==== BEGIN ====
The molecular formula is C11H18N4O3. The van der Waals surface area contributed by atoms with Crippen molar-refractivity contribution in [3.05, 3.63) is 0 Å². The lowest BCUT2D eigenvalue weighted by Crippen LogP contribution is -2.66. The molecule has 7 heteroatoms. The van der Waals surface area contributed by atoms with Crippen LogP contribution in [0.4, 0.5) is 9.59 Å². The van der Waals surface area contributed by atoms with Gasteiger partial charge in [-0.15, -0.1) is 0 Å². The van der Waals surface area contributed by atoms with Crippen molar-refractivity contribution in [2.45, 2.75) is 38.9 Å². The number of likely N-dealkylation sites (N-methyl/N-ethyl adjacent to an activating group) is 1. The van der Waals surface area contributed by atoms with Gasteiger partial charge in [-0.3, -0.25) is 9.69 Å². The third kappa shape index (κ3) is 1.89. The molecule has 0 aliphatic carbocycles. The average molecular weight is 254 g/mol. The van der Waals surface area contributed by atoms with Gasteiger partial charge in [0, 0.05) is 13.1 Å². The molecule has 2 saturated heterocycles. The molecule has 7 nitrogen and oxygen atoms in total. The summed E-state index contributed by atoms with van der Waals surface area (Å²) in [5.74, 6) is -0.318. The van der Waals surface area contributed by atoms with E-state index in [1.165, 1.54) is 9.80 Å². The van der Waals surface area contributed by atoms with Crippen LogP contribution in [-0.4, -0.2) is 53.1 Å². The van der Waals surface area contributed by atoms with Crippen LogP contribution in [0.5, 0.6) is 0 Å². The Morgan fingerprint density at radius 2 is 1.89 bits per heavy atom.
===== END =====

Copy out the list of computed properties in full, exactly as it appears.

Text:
The molecular formula is C11H18N4O3. The van der Waals surface area contributed by atoms with Crippen molar-refractivity contribution in [3.05, 3.63) is 0 Å². The lowest BCUT2D eigenvalue weighted by Crippen LogP contribution is -2.66. The molecule has 7 heteroatoms. The van der Waals surface area contributed by atoms with Crippen LogP contribution in [0.4, 0.5) is 9.59 Å². The van der Waals surface area contributed by atoms with Gasteiger partial charge in [-0.15, -0.1) is 0 Å². The van der Waals surface area contributed by atoms with Crippen molar-refractivity contribution in [2.45, 2.75) is 38.9 Å². The number of likely N-dealkylation sites (N-methyl/N-ethyl adjacent to an activating group) is 1. The van der Waals surface area contributed by atoms with Gasteiger partial charge in [-0.3, -0.25) is 9.69 Å². The third kappa shape index (κ3) is 1.89. The molecule has 0 aliphatic carbocycles. The average molecular weight is 254 g/mol. The van der Waals surface area contributed by atoms with Gasteiger partial charge in [0, 0.05) is 13.1 Å². The molecule has 2 saturated heterocycles. The molecule has 7 nitrogen and oxygen atoms in total. The summed E-state index contributed by atoms with van der Waals surface area (Å²) in [5.74, 6) is -0.318. The van der Waals surface area contributed by atoms with E-state index in [1.165, 1.54) is 9.80 Å². The van der Waals surface area contributed by atoms with Crippen LogP contribution in [-0.4, -0.2) is 53.1 Å². The van der Waals surface area contributed by atoms with Crippen LogP contribution in [0.5, 0.6) is 0 Å². The Morgan fingerprint density at radius 2 is 1.89 bits per heavy atom.